I eat according to a food plan that comes from the program Bright Line Eating. This food plan is broken into categories, and requires that our quantities food be weighed or measured. I use a digital food scale for this, which is why the measurements in this blog are usually given in ounces.
Most of us in recovery programs find that the easiest and most peaceful way to measure our food quantities is with a digital food scale. My favorite is an OXO scale with a pullout display. Measuring in weight, not volume (meaning ounces on the scale instead of cups or Tbsp) is recommended. Volume measures can work too, as long as you stay consistent.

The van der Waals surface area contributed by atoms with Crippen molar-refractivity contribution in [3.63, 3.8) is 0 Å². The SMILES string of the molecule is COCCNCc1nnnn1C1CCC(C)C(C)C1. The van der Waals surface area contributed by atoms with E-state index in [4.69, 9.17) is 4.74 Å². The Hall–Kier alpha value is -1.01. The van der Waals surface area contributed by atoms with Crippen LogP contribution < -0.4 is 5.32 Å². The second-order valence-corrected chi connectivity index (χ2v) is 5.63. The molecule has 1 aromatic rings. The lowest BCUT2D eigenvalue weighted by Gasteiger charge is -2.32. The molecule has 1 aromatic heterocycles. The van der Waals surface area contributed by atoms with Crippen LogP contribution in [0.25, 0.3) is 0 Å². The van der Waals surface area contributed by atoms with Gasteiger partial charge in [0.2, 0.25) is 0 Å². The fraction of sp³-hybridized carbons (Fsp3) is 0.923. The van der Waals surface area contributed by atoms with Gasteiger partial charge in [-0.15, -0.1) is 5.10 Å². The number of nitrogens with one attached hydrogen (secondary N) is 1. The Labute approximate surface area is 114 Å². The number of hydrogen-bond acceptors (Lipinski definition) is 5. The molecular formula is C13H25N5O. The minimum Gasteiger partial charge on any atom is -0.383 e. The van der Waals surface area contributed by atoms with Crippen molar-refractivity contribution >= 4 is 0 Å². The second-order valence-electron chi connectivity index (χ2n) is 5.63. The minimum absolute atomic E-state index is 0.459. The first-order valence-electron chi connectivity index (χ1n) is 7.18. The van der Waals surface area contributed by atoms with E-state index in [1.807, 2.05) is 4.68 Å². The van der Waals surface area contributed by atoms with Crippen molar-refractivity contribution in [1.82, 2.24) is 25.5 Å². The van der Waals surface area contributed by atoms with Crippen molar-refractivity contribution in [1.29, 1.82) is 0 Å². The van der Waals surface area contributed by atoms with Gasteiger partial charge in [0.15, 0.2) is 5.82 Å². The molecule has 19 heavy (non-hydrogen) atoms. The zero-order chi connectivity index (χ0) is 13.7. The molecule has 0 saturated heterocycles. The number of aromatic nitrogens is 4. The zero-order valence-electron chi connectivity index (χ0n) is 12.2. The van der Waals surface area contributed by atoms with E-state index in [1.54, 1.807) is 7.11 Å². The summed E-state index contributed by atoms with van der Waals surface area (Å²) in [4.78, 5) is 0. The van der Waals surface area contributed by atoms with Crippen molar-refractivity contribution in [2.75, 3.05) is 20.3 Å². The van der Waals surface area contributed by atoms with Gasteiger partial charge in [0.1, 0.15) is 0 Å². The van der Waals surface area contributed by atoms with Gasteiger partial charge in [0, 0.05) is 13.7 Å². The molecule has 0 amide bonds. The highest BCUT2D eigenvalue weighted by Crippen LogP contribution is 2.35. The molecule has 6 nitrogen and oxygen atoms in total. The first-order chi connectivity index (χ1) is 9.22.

There are some who would rather not weigh their food and they work a successful program with just the “one plate rule.” These folks use a single plate or bowl for bounding their quantities and have a rule around going back for seconds. This can work, but this method may stall or slow weight loss, and can give us additional decisions to make at mealtime when our willpower is depleted.
I have used both methods, and while I use the one plate rule in restaurants, I am a huge fan of my digital food scale. Since I suffer from mental food chatter around quantities, it brings me so much serenity knowing that my meal is just right. Not too much, not too little.
There are two food plans in this program, one that is followed for weight loss and one that is followed for weight maintenance. I am now in the weight maintenance phase and have been for a while now, but unless otherwise noted, the recipes on this site follow the food plan for weight loss.